Parole for Charles Manson follower unacceptable, D.A.'s office says
L.A. prosecutors said they were disturbed by a state prisons panel's decision to grant parole to a notorious killer described as a “right-hand man” to Charles Manson and vowed to fight his release.
“We are extremely concerned and disappointed in yesterday’s decision by the parole board,” said Sandi Gibbons, a spokeswoman for the L.A. County district attorney’s office, in an interview Friday. “We will be taking the appropriate action.”
In the past, the district attorney has opposed freedom for Davis.
It will ultimately be up to Gov. Jerry Brown to determine whether Bruce Davis, 69, walks out of California Men's Colony in San Luis Obispo after spending more than four decades behind bars. Brown has 120 days to review the case.
Saying he “would pose an unreasonable risk of danger to society,” then-Gov. Arnold Schwarzenegger blocked a 2010 recommendation to parole Davis.
Brown had no immediate comment Thursday on whether he would prevent Davis’ release or let the decision stand.
But Manson family prosecutor Stephen Kay said he was alarmed at the prospect of Davis’ release.
“Would you want to wake up and find Bruce Davis next door?" Kay asked. “I think not.”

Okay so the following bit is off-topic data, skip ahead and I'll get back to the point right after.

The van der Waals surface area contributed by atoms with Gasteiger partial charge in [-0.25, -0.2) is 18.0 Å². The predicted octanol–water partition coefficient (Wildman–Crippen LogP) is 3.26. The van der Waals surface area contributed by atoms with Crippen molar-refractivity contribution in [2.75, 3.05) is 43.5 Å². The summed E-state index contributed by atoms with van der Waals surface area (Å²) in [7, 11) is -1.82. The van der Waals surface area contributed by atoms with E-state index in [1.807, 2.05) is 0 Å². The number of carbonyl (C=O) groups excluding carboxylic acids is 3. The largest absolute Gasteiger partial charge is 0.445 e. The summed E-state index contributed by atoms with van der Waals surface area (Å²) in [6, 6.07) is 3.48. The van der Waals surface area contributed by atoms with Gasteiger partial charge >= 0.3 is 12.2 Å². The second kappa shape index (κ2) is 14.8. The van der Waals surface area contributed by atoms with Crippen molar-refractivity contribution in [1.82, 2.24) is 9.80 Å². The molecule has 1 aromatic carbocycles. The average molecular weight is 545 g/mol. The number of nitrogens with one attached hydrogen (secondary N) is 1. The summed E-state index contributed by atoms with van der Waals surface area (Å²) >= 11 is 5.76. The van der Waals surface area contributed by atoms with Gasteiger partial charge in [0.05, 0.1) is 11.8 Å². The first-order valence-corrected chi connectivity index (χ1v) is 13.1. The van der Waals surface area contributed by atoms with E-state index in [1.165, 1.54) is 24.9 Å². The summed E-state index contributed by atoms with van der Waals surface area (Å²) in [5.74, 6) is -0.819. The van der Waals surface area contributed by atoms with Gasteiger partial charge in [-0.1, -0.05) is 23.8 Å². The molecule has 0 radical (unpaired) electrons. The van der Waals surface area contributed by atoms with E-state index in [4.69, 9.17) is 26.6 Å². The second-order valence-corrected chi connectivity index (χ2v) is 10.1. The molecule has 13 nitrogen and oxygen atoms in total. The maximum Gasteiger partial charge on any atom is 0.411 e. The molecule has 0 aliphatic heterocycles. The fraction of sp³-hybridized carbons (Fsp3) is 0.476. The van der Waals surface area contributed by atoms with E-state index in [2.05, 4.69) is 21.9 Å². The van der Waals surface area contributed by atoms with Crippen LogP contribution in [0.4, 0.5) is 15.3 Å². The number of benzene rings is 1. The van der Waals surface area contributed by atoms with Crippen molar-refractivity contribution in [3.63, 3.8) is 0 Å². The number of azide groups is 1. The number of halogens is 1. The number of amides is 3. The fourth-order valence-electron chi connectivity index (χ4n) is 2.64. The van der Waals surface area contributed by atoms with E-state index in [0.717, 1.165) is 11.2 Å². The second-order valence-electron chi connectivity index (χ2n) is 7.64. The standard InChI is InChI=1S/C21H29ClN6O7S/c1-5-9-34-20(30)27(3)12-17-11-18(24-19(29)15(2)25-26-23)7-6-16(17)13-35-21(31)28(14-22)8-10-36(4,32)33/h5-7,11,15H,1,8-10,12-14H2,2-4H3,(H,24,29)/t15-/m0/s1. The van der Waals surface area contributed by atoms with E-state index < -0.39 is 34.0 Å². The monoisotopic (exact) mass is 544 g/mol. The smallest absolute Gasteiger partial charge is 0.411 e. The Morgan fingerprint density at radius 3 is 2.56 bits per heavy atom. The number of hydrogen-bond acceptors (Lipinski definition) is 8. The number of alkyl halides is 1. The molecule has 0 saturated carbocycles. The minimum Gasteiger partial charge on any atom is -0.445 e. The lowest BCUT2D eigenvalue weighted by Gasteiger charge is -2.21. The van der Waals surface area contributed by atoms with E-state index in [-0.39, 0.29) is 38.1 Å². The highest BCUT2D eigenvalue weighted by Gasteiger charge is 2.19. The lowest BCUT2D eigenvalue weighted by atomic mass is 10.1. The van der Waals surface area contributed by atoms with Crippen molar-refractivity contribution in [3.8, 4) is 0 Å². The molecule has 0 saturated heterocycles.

Kay said Davis should die in prison.
In a news release, state prison officials said the panel agreed to recommend parole for Davis because of his “positive adjustment, record of no recent disciplinary problems, and for successfully completing academic and vocational education and self-help programs.”
Davis did not participate in the 1969 Manson family murders of actress Sharon Tate and six others.
He was convicted in the slayings of Gary Hinman, an aspiring musician, and Donald “Shorty” Shea, a stuntman and a ranch hand at the Chatsworth ranch where Manson and his followers lived.
Police found a Black Panther symbol at the Hinman murder scene, which prosecutors later said was an attempt to incite a race war, which the Manson family called “Helter Skelter.”
Michael Beckman, Davis' attorney, told the Associated Press he was “pleased and relieved” by the parole board's decision, adding he hoped “Bruce's ordeal will be over.”
During his time in prison, Davis became an ordained minister and earned master's degrees in philosophy and religion via a correspondence program. Beckman said his client acknowledged he shared responsibility for the Hinman and Shea murders.
-- Andrew Blankstein and Richard Winton